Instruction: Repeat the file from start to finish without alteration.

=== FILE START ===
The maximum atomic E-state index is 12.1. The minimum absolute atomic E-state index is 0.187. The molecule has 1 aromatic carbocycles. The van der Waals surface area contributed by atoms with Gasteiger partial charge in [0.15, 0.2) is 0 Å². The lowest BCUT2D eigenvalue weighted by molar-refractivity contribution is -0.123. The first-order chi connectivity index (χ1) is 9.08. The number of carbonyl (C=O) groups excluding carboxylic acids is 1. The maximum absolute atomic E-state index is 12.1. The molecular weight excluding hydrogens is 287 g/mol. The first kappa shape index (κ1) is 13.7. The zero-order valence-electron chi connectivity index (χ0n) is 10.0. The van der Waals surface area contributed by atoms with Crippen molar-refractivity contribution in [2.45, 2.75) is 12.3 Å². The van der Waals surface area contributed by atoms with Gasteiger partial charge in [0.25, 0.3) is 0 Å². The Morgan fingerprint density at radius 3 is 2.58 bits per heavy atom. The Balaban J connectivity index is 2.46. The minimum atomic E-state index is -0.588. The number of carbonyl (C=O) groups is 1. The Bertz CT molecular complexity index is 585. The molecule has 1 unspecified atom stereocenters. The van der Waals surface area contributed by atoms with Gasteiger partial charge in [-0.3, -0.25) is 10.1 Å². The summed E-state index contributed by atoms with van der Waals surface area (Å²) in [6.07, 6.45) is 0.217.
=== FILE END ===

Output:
The maximum atomic E-state index is 12.1. The minimum absolute atomic E-state index is 0.187. The molecule has 1 aromatic carbocycles. The van der Waals surface area contributed by atoms with Gasteiger partial charge in [0.15, 0.2) is 0 Å². The lowest BCUT2D eigenvalue weighted by molar-refractivity contribution is -0.123. The first-order chi connectivity index (χ1) is 9.08. The number of carbonyl (C=O) groups excluding carboxylic acids is 1. The maximum absolute atomic E-state index is 12.1. The molecular weight excluding hydrogens is 287 g/mol. The first kappa shape index (κ1) is 13.7. The zero-order valence-electron chi connectivity index (χ0n) is 10.0. The van der Waals surface area contributed by atoms with Crippen molar-refractivity contribution in [2.45, 2.75) is 12.3 Å². The van der Waals surface area contributed by atoms with Gasteiger partial charge in [0.25, 0.3) is 0 Å². The Morgan fingerprint density at radius 3 is 2.58 bits per heavy atom. The Balaban J connectivity index is 2.46. The minimum atomic E-state index is -0.588. The number of carbonyl (C=O) groups is 1. The Bertz CT molecular complexity index is 585. The molecule has 1 unspecified atom stereocenters. The van der Waals surface area contributed by atoms with Gasteiger partial charge in [-0.3, -0.25) is 10.1 Å². The summed E-state index contributed by atoms with van der Waals surface area (Å²) in [6.07, 6.45) is 0.217.